An immense patrimony is now
accessible online thanks to
Digital Humanities, a project
by the Fondazione Cassa di Risparmio
in Bologna started in 2019.

From ancient to contemporary art, prints to ceramics, photographic collections to miniatures, the Art and History Collections of the Fondazione Carisbo preserve a rich documentation of the cultural, artistic, and social changes in the city of Bologna over the centuries.

This rich and diverse heritage largely stems from the Cassa di Risparmio in Bologna’s original collections. The foundation began acquiring, cataloguing, and preserving artefacts of the city, its history, and the surrounding region in the early decades of the 20th century, later expanding its view to the entire national panorama.

This forward-looking work continues and enriches itself with new and valuable acquisitions every year.

An immense heritage
of over 48,000 pieces

Over 1,460 paintings, from Vitale da Bologna to Giacomo Balla; 126 sculptures, including those by Antonio Canova and Arturo Martini; 2,670 drawings, from Gaetano Gandolfi to Filippo De Pisis; and 11,000 engravings, from Giuseppe Maria Mitelli to Luciano De Vita.


The number and variety of photographic collections allow users to travel back in time through the streets of old Bologna in photographs by Pietro Poppi and Antonio Brighetti, stroll among the ancient buildings of the Bolognese mountains with historical photographs by Luigi Fantini, and explore the priceless material of photojournalist Paolo Ferrari, who captured some of Italy's most tragic stories and Bologna's history.


Thanks to the Digital Humanities project, it is also possible to consult thousands of paper documents housed at the Library of Art and History in San Giorgio in Poggiale in high definition: archives, documentary collections, manuscripts, incunabula, printed texts, historical catalogues. An inexhaustible heritage in constant digitalisation. Among the most valuable and artistically relevant archives, we highlight the collection of 5,016 bookplates collected between the late 19th and early 20th centuries by Ferrarese collector Giuseppe Cavalieri.


The precious trove of manuscripts belonging to the San Giorgio in Poggiale Library and currently being digitised is organised into four nuclei: Ambrosini Manuscripts, Sassoli Manuscripts, Silvani Manuscripts, and a special miscellany of manuscripts and documentary materials.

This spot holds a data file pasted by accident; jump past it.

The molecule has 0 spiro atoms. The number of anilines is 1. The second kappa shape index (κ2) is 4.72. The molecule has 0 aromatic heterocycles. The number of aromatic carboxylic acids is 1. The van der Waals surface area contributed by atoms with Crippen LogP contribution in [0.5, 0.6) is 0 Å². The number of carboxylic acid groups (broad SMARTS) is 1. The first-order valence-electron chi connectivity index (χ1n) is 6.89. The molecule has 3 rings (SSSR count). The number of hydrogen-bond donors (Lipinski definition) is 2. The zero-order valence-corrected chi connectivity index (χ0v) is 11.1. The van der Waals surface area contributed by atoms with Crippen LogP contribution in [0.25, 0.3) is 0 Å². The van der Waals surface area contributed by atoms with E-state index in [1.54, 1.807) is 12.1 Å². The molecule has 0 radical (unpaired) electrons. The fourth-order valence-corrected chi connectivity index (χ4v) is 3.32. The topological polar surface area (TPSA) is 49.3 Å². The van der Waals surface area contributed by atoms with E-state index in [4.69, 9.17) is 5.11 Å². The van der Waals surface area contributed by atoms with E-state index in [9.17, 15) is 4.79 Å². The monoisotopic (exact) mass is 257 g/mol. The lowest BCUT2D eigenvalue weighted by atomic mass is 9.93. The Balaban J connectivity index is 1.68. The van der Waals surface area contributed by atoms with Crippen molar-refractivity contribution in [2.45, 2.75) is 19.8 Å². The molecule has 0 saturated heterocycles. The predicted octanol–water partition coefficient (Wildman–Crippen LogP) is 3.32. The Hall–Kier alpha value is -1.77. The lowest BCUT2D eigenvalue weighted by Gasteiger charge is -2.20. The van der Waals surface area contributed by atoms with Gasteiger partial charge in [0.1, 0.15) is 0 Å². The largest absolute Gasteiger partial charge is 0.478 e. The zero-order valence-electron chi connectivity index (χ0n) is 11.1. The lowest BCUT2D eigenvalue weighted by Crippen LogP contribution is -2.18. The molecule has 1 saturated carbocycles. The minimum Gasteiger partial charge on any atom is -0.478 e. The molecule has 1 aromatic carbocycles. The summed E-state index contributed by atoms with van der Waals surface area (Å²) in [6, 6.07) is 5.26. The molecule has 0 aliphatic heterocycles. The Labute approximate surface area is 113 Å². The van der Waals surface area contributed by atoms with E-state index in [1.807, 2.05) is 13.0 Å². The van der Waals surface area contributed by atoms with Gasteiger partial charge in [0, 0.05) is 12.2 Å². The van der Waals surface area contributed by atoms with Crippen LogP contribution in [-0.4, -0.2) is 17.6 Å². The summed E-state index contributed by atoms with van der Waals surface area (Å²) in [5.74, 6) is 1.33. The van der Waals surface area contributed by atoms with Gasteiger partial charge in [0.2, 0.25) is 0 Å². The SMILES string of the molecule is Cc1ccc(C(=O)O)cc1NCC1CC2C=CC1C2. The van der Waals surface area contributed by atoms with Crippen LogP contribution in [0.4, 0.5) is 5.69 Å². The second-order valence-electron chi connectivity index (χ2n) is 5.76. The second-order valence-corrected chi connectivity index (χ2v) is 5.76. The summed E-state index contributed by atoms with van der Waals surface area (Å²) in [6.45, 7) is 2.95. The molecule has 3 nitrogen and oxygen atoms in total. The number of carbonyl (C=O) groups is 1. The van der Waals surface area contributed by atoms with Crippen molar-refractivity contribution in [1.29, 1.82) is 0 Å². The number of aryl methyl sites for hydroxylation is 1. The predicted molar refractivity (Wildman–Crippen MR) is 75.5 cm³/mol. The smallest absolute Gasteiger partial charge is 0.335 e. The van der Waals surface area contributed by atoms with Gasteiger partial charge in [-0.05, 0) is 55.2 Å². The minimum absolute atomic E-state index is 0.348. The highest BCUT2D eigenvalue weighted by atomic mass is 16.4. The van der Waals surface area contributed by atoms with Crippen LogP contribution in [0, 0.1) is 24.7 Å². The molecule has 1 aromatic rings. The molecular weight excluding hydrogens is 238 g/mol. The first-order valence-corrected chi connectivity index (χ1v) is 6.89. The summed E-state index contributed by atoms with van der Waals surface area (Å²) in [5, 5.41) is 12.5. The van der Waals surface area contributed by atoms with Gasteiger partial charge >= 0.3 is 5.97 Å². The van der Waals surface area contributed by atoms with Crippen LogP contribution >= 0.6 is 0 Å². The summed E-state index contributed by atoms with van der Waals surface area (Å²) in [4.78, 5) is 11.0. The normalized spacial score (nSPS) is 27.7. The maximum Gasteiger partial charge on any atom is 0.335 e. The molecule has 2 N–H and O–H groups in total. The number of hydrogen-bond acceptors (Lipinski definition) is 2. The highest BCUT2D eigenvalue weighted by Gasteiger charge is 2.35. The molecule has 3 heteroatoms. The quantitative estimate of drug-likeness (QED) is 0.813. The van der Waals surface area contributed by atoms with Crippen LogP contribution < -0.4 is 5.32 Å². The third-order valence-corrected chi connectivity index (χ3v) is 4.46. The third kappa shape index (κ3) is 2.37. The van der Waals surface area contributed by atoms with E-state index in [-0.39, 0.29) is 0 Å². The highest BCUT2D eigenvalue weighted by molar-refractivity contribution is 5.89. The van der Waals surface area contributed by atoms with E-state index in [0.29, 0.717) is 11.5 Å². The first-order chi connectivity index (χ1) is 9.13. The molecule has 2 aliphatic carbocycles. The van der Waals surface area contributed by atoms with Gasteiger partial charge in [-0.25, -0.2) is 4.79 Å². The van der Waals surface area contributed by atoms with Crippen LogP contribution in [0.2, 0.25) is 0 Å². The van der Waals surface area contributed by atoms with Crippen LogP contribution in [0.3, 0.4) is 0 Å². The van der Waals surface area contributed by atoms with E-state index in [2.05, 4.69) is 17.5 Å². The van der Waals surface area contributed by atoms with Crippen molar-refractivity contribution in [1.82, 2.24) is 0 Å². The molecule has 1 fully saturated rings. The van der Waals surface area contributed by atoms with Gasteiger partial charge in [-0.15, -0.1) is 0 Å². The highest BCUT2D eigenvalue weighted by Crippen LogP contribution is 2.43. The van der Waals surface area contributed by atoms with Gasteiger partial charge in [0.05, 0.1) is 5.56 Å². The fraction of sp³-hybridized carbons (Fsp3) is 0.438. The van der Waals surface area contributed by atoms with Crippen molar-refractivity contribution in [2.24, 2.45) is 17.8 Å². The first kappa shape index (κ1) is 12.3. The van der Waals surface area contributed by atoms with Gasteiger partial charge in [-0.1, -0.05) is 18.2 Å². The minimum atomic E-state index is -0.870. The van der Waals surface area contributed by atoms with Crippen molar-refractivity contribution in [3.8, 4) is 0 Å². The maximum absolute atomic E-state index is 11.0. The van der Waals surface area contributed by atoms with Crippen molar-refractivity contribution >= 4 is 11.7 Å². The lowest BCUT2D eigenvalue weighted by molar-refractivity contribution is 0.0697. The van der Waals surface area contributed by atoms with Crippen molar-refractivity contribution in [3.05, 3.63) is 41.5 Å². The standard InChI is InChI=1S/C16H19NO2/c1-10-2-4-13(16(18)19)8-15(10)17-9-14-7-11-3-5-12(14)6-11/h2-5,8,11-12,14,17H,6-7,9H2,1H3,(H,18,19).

The library of San Giorgio in Poggiale preserves over 120,000 titles, including ancient and modern books, mostly of historical and artistic interest, along with a rich collection of periodicals. The most well-known and consulted include the Silvani Archive, Sassoli Archives, Brighetti Archive, and Ambrosini Archive, especially inexhaustible sources for local history enthusiasts. The Valesio Archive on international literature and poetry is also of great importance, as are the Tavaglini, Tamminga, and Mixed Archives on musical topics. All volumes are consultable in the SBN UBO catalogue ( and the national SBN OPAC (


The San Colombano Museum houses a rich heritage of ancient musical instruments dating from the 16th to the early 20th centuries, almost all of them restored and used during the concert season. The main nucleus consists of the Tagliavini Collection, composed of about 80 rare and unique keyboard instruments: harpsichords, spinets, clavichords, historical pianos, and organs, in addition to wind, folk, and automatic instruments. The Museum also hosts several priceless pianos from the Scala Collection and other musical instruments acquired and donated over the past decade. The most important instruments include a "feather and hammer harpsichord" by Giovanni Ferrini (1746), a student of Bartolomeo Cristofori, inventor of the piano; a foldable Italian harpsichord from the early 18th century; and a group of three harpsichords built by the Bolognese Gioseffo Goccini.